Time Out Melbourne

Shop till you drop or eat and drink like a king in the capital of the Hawaiian Islands

See and do

The Australian dollar’s riding high above parity with the greenback and in Honolulu you’ll get serious bang for buck. Find some of America’s best shopping, visit sites that are steeped in history, or simply to relax and lie on the beach.

Pearl Harbor is the scene of the Japanese surprise attack on December 7, 1941 that saw the sinking of United States ships including the USS Arizona. At the Pearl Harbor Visitor Center you can watch a film about the attack, before catching a boat to visit the USS Arizona Memorial, built over the sunken hull of the battleship. 1 Arizona Memorial Pl, Honolulu (+1 808 422 3300).

Hawaii’s legendary North Shore is synonymous with big-wave surfing. At Waimea Bay, Sunset Beach, Haleiwa Beach and Ehukai Beach (home of the ‘banzai pipeline’), especially between November and February, you’ll find some of the world’s best surfers in action as they compete for the Triple Crown. Surfing aside, Waimea Bay is great for sunbaking and snorkelling, while nearby in the Waimea Valley you’ll find the stunning Waimea Falls. Kamehameha Hwy, Waimea Bay.

If you’ve never surfed, give it a go in Waikiki, the vibrant centre of Honolulu. It’s here that Hawaii’s godfather of surfing, Duke Kahanamoku, developed his skills at both wave riding and swimming (he went on to win five Olympic medals). Next to the statue of the great man, you’ll find Star Beachboys, a company that offers surfing lessons for $30 under the guidance of three former world longboard champions. If surfing isn’t your thing, they also sell outrigger canoe rides for $15. Waikiki Beach, Honolulu (+1 808 218 1828).

Away from the beach, Hawaii is a top spot for shopping. At the Ala Moana Center, you’ll find several floors of department stores, men’s and women’s fashion, music and games stores and accessories. 1450 Ala Moana Blvd, Honolulu (+1 808 955 9517). Over at Waikele, a short drive from the USS Arizona Memorial, there are more than 50 discount outlets ranging from Barneys New York and Saks Fifth Avenue to Adidas, Converse and Tumi. 94-790 Lumiaina St, Waipahu (+1 808 676 5656).

Eat and drink

Elvis Presley’s drink of choice in Blue Hawaii, the Mai Tai is the unofficial cocktail of the Hawaiian Islands. At Duke’s, on the sand at Waikiki Beach, you’ll find Tiki cocktails such as Mai Tais ($9), the Tropical Itch ($8) and Lava Flow ($8). 2335 Kalakaua Ave, Honolulu (+1 808 922 2268). At Rum Fire, which overlooks the beach on the headland, you’ll find $6.50 Mai Tais during the daily happy hour (4-6pm) and nightcap time (9.30-11pm Sun-Thu). 2255 Kalakaua Ave, Honolulu (+1 808 922 4422).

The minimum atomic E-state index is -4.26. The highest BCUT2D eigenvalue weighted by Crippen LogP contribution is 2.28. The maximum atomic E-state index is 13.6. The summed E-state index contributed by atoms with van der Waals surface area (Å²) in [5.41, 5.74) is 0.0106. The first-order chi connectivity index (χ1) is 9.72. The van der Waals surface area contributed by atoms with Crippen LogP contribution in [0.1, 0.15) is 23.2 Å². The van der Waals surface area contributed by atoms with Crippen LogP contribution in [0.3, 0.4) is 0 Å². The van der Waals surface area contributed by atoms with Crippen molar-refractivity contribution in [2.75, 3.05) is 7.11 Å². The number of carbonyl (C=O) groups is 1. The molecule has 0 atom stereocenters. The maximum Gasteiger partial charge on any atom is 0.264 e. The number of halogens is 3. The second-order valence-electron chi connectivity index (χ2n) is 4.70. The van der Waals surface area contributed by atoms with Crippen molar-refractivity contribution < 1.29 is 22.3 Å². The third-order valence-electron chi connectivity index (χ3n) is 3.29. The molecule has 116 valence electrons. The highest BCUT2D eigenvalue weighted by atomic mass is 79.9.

Serious foodies in Hawaii make a beeline for two restaurants. George Mavrothalassitis is considered to be a leader in Hawaiian regional cuisine and his Chef Mavro restaurant serves up three- ($75), four- ($85) or six-course ($128) degustation menus featuring food primarily sourced from across the Hawaiian Islands. Wine pairings are available. 1969 South King St, Honolulu (+1 808 944 4714). At ‘Iron Chef’ Masahuru Morimoto’s restaurant at the Modern, you’ll find everything from a Japanese-inspired breakfast ($30) to a 450g Australian Wagyu rib-eye steak ($88) for dinner. Morimoto Waikiki is, however, best known for its selection of maki (try the soft shell crab roll, $14), sushi and sashimi (go for the king crab, $9). 1775 Ala Moana Blvd, Honolulu (+1 808 943 5900).


The Modern Honolulu is led by its contemporary design, great pool-deck cocktails and cutting-edge fare at Morimoto. While you’re not on the beach, Waikiki is a few minutes walk away. 1775 Ala Moana Blvd, Honolulu (+1 808 943 5800). While Duke’s is the starring attraction down below, up above the Outrigger Waikiki on the Beach’s well priced rooms offer space, comfort, convenience and in most cases, views over Waikiki Beach. 2335 Kalakaua Ave, Honolulu. (+1 808 923 0711). The Hilton Hawaiian Village might be the largest resort on the Island of Oahu, but you can still have an intimate experience here. Bars and restaurants include Tropics Bar and Grill, which serves up island fare at reasonable prices (think buffalo wings for $14 or a ‘big kahuna’ burger for $16). 2005 Kalia Rd, Honolulu (+1 808 949 4321).

Getting there

Hawaiian Airlines flies daily from Melbourne to Honolulu (via Sydney with Virgin Australia). Hawaiian has just upgraded services to brand new Airbus A330s that feature entertainment on demand, spacious economy class seats and signature Polynesian fare.

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Updated on 25 Mar 2014.

By James Wilkinson   |  
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